What he meant was the brace style was inconsistent. For instance in the function you have the open and close braces on their own lines, which is fine. However, for the loops and other blocks you include the braces on the same lines as the statement. Honestly, if you only have one statement in a loop or similar structure you are almost better off not using braces at all, but simply indenting the statement.
I don't know why, but many coders seem to think that it's better to cram as much code into as few lines as possible and show little consideration to readability. But, the flip side is stuff like TIM pointed out. There are spots that can be condensed and made more efficient. Me, I like to add a blank line to separate multiple line of code that form logical blocks.
Here's your unit() function made a bit more readable (at least, for me. Formatting style for code is a hotly debated topic among programmers, so there's no single "right" way. But there are some ways that most people can read more easily then if you don't follow a pattern at all.)
void unit (string& temp_unit, string& loop) // I like to space parameters by a space after the comma
temp_unit="Celsius"; //Single statements don't require braces inside loops
else if (temp_unit=="Fahrenheit"||temp_unit=="fahrenheit"||temp_unit=="f"||temp_unit=="F")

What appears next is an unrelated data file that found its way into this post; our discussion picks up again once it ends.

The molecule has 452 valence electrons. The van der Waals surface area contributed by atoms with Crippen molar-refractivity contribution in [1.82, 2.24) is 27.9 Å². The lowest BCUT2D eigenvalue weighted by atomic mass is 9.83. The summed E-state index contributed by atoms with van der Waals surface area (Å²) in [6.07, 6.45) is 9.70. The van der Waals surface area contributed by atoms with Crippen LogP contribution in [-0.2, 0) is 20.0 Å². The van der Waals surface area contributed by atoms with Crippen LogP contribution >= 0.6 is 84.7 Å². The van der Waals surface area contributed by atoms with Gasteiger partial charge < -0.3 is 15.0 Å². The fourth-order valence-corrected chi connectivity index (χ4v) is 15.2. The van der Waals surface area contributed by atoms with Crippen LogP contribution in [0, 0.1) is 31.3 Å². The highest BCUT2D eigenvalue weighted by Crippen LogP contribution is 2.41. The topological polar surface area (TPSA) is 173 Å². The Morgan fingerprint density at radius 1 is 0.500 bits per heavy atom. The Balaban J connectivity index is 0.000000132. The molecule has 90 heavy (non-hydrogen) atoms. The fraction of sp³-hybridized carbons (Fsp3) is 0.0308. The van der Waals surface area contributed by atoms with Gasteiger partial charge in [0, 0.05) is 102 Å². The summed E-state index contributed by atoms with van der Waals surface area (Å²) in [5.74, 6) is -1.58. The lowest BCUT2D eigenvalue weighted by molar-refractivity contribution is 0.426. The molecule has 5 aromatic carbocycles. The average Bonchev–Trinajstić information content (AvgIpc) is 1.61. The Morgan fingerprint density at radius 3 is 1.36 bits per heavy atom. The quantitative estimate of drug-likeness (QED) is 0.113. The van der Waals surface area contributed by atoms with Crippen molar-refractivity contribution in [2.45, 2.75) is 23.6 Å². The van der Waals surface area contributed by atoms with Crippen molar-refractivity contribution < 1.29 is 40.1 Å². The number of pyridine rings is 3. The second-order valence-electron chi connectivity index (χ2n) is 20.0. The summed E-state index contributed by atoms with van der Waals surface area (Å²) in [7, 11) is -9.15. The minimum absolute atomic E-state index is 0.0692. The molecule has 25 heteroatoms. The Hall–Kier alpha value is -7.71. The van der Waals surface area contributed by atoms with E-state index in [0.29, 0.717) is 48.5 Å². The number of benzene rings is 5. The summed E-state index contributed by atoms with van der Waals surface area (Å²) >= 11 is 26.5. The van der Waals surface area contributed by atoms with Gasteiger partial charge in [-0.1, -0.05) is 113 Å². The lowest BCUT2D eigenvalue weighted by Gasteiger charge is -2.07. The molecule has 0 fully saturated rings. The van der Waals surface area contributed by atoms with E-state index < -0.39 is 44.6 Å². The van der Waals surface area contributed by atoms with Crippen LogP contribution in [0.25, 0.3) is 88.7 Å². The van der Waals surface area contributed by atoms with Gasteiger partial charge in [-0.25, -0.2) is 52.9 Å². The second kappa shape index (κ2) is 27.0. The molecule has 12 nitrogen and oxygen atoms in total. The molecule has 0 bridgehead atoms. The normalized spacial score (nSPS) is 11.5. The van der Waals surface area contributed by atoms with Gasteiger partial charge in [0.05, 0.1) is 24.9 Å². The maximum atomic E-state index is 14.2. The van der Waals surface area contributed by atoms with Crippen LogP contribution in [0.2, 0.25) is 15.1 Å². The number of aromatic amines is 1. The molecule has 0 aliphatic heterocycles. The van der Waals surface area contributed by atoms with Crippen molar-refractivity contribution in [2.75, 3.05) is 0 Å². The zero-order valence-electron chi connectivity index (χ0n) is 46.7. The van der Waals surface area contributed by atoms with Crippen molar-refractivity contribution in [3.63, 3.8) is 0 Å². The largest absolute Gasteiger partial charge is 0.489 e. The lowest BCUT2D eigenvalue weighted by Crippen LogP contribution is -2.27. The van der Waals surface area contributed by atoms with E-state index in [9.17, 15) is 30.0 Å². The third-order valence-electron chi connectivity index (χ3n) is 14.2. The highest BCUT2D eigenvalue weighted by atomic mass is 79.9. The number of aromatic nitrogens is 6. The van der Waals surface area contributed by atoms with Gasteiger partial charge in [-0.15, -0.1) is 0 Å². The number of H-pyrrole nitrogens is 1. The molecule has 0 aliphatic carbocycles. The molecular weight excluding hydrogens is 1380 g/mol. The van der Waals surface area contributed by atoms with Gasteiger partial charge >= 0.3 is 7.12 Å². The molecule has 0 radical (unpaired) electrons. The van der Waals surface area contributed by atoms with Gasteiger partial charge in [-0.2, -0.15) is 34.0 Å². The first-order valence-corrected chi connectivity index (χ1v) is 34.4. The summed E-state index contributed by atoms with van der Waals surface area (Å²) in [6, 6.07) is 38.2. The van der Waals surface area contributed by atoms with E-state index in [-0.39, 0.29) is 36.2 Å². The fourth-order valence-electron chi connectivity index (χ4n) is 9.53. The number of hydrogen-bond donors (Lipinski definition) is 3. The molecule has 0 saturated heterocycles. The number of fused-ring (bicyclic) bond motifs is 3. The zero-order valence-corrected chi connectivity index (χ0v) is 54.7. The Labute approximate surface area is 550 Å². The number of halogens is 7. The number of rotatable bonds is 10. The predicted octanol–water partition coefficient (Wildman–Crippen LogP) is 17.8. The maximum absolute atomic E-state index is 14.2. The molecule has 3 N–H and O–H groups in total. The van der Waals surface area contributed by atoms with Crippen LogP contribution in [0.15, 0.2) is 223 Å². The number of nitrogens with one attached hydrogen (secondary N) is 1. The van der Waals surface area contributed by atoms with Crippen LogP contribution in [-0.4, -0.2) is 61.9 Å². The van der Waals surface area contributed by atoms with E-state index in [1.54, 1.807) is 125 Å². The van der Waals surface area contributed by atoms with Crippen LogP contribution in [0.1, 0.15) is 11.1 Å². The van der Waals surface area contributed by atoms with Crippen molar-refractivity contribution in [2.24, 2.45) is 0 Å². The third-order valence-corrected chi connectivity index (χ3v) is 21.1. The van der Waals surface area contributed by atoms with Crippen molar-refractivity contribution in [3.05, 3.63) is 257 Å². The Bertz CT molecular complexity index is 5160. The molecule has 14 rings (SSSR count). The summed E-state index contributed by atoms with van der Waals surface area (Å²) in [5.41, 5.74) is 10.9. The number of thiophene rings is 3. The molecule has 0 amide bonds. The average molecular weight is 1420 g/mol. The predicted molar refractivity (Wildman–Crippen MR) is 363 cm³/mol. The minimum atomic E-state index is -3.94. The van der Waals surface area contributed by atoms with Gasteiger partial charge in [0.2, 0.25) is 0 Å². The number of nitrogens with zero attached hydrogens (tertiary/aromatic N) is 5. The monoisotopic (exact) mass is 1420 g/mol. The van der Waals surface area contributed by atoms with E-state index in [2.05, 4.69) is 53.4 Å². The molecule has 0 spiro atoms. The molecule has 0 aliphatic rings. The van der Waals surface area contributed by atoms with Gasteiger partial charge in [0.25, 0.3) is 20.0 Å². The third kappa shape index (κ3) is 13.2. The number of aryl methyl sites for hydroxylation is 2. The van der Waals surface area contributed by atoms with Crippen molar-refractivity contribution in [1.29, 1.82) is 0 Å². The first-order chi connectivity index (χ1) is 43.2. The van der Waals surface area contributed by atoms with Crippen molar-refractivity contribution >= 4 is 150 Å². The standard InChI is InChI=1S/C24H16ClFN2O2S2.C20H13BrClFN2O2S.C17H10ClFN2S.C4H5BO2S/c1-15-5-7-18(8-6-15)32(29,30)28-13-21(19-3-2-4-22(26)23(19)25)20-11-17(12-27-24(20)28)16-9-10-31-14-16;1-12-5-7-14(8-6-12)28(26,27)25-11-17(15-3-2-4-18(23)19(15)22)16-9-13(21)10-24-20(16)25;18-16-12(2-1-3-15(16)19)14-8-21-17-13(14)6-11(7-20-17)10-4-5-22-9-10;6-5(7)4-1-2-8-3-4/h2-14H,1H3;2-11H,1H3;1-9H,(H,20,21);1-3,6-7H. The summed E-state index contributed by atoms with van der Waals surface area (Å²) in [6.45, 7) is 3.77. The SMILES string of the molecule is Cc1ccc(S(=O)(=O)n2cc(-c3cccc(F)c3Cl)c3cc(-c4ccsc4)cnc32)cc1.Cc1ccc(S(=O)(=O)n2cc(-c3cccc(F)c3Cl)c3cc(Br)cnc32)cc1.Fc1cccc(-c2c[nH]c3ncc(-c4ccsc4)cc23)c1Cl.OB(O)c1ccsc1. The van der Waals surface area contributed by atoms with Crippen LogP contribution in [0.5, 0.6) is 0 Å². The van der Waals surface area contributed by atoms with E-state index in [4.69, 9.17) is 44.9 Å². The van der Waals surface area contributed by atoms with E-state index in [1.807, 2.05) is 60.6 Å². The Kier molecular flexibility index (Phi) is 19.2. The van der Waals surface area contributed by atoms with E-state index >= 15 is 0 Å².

else if (temp_unit=="Kelvin"||temp_unit=="kelvin"||temp_unit=="K"||temp_unit=="k")
Now, in my programs, I might go a step further and separate each of the loops by a blank line, but it's not really necessary. This should be more then enough to ease the eye strain for most folks. :)
One other thing that you could try is to make separate function for each conversion type. It would cut down on the amount of code inside each function. Then you simply call the proper function using a switch with the temp_unit. This would cut down on all the if/else statements all over. I also agree it might be better to use single char for the user input and a toupper or tolower function. This kind of input would be less prone to user error because, well, let's face it, how many folks can type Fahrenheit of Celsius properly even when it's RIGHT IN FRONT OF THEM ON THE SCREEN? Ok, I admit, I even had to look for fahrenheit. :)